Green building and design was the highlight at the Second Annual CEMEX U.S. Building Awards where 20 finalists from across the country were recognized. From houses built to reduce energy costs to a California museum designed as a work of art and to withstand earthquakes, the projects used concrete and recycled products to design cutting edge and environmentally friendly structures.
"While CEMEX manufactures cement and concrete products, it is you that molds and shapes those products into projects that inspire, amaze and delight. This year's nominees represent visionary thinking, best-practice performance and respect for the environment," Gilberto Perez, president of CEMEX USA, told the finalists. "Thank you for working with us to build the future."
The ceremony recognized the best builders, designers and architects in the following categories: sustainability, housing, institutional/industrial and infrastructure. Award recipients were highlighted for their use of concrete, innovation, execution of the project, architectural design and attention for the environment. The awardees in each category will later compete against winners from approximately 30 countries for the world title at the 16th CEMEX International Awards in Mexico this November.
Because of its innovative design and benefits to the environment, the de Young Museum in San Francisco took top honors for the Sustainability and the Institutional/Industrial categories.
Sustainability and Institutional/Industrial Award
de Young Museum, San Francisco
Built to replace the original museum damaged in a 1989 Loma Prieta earthquake, the project is innovative in design elements, construction materials and techniques. One of the first green building projects in San Francisco utilizing high fly-ash mixes, the building used 15,000 cu yd of concrete. It features a nine-story vertical post-tension tower and state-of-the-art custom under-floor system featuring a system of plates with rubber liners that allows the building to move during seismic shifts. The project reduced the original building's footprint by 37% in order to return nearly two acres of open space to the surrounding park. Designers of the 293,000-sq-ft building still managed to double the amount of exhibition space. Skylights and floor-to-ceiling glass reduce power consumption and allow art to be viewed by natural light. Where needed, the museum uses energy-efficient fluorescent lighting. The building's flooring is Australian Eucalyptus, known for fast-growth and sustainability. The de Young Museum, designed to last for 150 years, has a metal skin of 50% copper in 7,000 embossed panels that over time will begin to develop a green patina and will blend with the environment truly becoming a green building.
The Corporation of Fine Arts Museums of San Francisco is the project developer. Architectural work was performed by Herzog & de Meuron of Basel, Switzerland, Fong & Chan. Swinerton Builders was the general contractor.
The Bellamy, Tampa, Fla.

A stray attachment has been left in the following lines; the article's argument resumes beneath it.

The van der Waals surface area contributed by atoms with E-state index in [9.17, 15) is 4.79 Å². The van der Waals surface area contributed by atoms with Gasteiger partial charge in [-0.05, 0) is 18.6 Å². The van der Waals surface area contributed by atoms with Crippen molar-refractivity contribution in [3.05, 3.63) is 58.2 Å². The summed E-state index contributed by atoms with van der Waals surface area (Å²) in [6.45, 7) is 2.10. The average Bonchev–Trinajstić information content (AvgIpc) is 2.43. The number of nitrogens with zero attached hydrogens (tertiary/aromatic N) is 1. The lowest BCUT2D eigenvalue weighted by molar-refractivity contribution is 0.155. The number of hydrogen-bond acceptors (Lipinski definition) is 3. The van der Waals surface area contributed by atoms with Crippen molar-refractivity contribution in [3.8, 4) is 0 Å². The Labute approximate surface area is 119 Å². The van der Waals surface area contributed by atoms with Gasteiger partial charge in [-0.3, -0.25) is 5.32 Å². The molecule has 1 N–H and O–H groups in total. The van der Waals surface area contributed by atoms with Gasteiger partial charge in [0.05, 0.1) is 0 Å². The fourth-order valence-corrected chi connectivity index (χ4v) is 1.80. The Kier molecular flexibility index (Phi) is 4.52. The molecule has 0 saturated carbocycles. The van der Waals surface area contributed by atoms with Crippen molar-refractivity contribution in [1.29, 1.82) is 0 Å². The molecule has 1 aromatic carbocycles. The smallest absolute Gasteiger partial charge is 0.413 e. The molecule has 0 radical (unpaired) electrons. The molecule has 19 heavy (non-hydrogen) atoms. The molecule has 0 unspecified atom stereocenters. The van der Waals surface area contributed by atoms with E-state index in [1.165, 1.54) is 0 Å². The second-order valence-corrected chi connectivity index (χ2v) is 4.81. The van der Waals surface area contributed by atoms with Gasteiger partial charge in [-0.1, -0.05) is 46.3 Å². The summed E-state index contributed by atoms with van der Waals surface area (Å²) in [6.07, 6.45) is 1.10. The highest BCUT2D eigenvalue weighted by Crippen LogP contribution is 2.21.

The Bellamy, a state-of-the-art condominium, sits on fashionable Bayshore Boulevard in the heart of Tampa. It rises 21 stories, boasts a garden area and pool on the rear deck, and combines architecture, amenities and artistry to create a blend of space and intimacy for 61 homes. The oak trees were saved for an effective use of the existing environment. A two-story lobby greets residents from the parking area. The Bellamy theatre, library and conference center offer space for special events. The structure includes 580,000 sq ft of suspended slabs of concrete. Column mixes ranged from 4,000 to 6,000 psi. Local ordinances placed tight weight restrictions on Bayshore Boulevard. All truck traffic entered through secondary road access, which required extra routing efforts for on time arrival of multiple loads of concrete.
The project's developer was JMC Design & Development. Architectural work was done by Sydness Architects, and the concrete work was by Hickman Structures.
Chaparral Water Treatment Plant, Scottsdale, Ariz.
The Chaparral Water Treatment Plant pumps and treats 30 million gallons of water per day from the Salt River flowing through Scottsdale. The plant filters and treats the city's water and uses granular activated carbon to remove taste and odor. The plant also disinfects the water using .8% sodium hypochlorite instead of gaseous chlorine, which eliminates the need to store the gas. The project used 25,000 cu yd of specialized concrete mixes with low water-to-cement ratios, air entrainment, superplasticizer and fly ash. More than 100,000 cu yd of concrete was used. The plant's architectural design creatively breaks up the scale of the big wall and features a contextual response to the Southwest desert region. The jury panel said it is not just a water treatment plant, but also a work of art.
The city of Scottsdale developed the project, Scot Thompson handled the architectural and engineering and Archer Western was the concrete contractor.
Sustainability Award finalists:
• El Monte Residence, Thousand Oaks, Calif.;
• Hubble Lighting, Greenville, S.C.;
• San Mateo Public Library, San Mateo, Calif.; and
• Adamic Residence, Alamo, Calif.
Residential Award finalists:
• El Monte Residence, Thousand Oaks, Calif.;
• Raisor Residence, Salem, S.C.;
• The Strand, Jacksonville, Fla.; and
• Vivante, Punta Gorda, Fla.
Infrastructure Award finalists:
• Atlanta Hartsfield Airport Runway Replacement, Atlanta;
• New Carquinez Bridge, Vallejo/Crockett, Calif.;
• Katy Freeway Expansion, Houston; and
• Lee Roy Selmon Crosstown Expressway, Tampa, Fla.
Institutional/Industrial Award finalists:
• Anderson Recreation Center, Anderson, S.C.;
• Winnie Palmer Hospital for Women and Babies, Orlando, Fla.;
• Tampa International Airport Remote Long-Term Parking Garage, Tampa, Fla.; and
• Stanford Cancer Center, Palo Alto, Calif.